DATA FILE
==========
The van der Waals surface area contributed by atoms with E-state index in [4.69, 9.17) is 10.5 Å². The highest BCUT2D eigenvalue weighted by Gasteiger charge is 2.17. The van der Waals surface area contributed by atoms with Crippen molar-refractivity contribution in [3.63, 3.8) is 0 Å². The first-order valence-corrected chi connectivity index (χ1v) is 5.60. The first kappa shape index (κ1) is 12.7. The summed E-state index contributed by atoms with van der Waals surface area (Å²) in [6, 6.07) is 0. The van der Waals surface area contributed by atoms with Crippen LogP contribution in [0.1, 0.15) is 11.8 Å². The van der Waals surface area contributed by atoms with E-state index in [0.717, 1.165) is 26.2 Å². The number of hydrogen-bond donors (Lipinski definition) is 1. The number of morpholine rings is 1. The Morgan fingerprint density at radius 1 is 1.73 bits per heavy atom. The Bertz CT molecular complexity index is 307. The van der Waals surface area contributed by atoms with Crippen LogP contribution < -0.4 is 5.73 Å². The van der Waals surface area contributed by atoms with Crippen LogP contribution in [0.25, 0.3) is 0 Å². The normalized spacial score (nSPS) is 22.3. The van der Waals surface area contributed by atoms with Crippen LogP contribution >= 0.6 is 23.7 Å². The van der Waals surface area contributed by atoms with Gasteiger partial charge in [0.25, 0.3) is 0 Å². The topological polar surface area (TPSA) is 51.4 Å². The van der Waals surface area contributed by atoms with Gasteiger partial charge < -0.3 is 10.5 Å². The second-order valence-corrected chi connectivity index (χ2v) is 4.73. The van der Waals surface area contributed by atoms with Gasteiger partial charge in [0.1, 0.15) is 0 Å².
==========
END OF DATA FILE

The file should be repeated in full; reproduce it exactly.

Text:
The van der Waals surface area contributed by atoms with E-state index in [4.69, 9.17) is 10.5 Å². The highest BCUT2D eigenvalue weighted by Gasteiger charge is 2.17. The van der Waals surface area contributed by atoms with Crippen molar-refractivity contribution in [3.63, 3.8) is 0 Å². The first-order valence-corrected chi connectivity index (χ1v) is 5.60. The first kappa shape index (κ1) is 12.7. The summed E-state index contributed by atoms with van der Waals surface area (Å²) in [6, 6.07) is 0. The van der Waals surface area contributed by atoms with Crippen LogP contribution in [0.1, 0.15) is 11.8 Å². The van der Waals surface area contributed by atoms with E-state index in [0.717, 1.165) is 26.2 Å². The number of hydrogen-bond donors (Lipinski definition) is 1. The number of morpholine rings is 1. The Morgan fingerprint density at radius 1 is 1.73 bits per heavy atom. The Bertz CT molecular complexity index is 307. The van der Waals surface area contributed by atoms with Crippen LogP contribution < -0.4 is 5.73 Å². The van der Waals surface area contributed by atoms with Crippen LogP contribution in [0.25, 0.3) is 0 Å². The normalized spacial score (nSPS) is 22.3. The van der Waals surface area contributed by atoms with Crippen LogP contribution >= 0.6 is 23.7 Å². The van der Waals surface area contributed by atoms with Gasteiger partial charge in [0.25, 0.3) is 0 Å². The topological polar surface area (TPSA) is 51.4 Å². The van der Waals surface area contributed by atoms with Gasteiger partial charge < -0.3 is 10.5 Å². The second-order valence-corrected chi connectivity index (χ2v) is 4.73. The van der Waals surface area contributed by atoms with Gasteiger partial charge in [0.1, 0.15) is 0 Å².